Too much sitting could harm cancer survivors

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In a new study from Cancer Care Alberta, researchers found people who sit too much and are not physically active are much more likely to die early from cancer or any other cause than those who are more active.

They looked at data on 1500 cancer survivors who took part in the U.S. National Health and Nutrition Examination Survey from 2007 to 2014.

They showed that inactive survivors who reported sitting more than eight hours a day were at the highest risk of dying.

Cancer survivors who did not meet the Physical Activity Guidelines for Americans [150 minutes per week of moderate-to-vigorous intensity leisure-time physical activity] and sit longer than eight hours per day had more than a fivefold increase in the risk of death from all causes—cancer and non-cancer.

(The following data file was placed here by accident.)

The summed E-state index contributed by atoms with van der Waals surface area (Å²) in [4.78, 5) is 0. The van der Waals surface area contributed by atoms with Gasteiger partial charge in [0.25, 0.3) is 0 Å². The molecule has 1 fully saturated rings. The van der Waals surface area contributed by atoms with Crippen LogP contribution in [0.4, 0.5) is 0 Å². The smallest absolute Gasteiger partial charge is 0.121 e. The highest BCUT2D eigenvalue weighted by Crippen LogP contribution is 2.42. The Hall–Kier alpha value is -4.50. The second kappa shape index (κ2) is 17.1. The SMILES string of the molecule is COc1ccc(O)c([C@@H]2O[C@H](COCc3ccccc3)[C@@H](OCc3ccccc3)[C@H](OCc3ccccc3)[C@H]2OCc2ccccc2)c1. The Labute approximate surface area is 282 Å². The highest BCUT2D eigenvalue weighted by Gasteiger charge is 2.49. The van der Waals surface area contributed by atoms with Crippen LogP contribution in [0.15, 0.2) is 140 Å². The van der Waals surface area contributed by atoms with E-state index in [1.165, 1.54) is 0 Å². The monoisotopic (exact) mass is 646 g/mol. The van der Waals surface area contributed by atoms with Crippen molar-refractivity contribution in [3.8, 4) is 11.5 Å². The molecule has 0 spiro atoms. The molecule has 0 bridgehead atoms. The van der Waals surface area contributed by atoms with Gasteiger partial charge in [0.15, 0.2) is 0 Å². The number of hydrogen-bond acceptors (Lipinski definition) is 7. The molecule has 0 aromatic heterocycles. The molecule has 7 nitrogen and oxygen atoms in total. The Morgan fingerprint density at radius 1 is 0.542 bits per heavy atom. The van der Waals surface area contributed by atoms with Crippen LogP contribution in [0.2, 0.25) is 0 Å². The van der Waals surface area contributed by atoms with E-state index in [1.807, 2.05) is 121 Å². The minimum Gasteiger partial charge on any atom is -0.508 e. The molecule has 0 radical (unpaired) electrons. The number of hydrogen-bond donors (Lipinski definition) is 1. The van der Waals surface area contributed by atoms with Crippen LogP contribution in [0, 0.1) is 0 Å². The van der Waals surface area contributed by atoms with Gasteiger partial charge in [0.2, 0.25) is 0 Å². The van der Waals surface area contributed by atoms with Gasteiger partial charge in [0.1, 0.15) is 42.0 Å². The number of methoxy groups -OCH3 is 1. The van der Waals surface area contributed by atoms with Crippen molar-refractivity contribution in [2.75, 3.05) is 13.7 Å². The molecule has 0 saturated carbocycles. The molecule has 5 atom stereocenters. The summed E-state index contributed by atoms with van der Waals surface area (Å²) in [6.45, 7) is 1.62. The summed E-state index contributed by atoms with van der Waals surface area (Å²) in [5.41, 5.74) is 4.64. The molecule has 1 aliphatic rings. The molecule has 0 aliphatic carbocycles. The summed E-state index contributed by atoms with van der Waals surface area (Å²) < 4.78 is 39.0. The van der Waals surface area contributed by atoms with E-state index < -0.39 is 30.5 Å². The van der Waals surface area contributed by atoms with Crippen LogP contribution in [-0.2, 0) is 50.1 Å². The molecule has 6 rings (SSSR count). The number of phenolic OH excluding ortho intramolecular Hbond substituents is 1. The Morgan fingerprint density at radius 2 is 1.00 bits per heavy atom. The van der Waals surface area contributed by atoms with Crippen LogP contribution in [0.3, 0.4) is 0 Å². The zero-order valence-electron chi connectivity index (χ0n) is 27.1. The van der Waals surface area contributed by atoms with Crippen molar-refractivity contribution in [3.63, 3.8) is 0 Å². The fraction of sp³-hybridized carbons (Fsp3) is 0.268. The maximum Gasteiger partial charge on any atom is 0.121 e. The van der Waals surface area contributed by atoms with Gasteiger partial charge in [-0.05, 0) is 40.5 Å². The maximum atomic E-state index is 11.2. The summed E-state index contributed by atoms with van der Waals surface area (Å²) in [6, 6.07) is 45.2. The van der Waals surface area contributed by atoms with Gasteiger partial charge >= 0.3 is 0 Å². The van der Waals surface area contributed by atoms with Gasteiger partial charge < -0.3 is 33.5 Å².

The link was particularly troubling because the researchers found that as many as one-third of cancer survivors didn’t exercise and sat more than six hours a day.

Only about one-third got the recommended 150 hours of exercise a week.

The team says as researchers are facing the reality of a rapidly growing population of cancer survivors, interventions are timely and critical to target behavior changes.

The study has clinical and policy implications to collectively create programs that provide cancer survivors with capability, motivation and opportunities to initiate positive changes to sit less and move more.

Cancer survivors don’t often get the message that they should be physically active.

Part of the reason may be that patients aren’t motivated or don’t feel well, but it’s also because they aren’t encouraged to be active.

The team says people should strive for 150 minutes to 300 minutes per week of moderate-intensity activity.

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The study is published in JAMA Oncology. One author of the study is Lin Yang.

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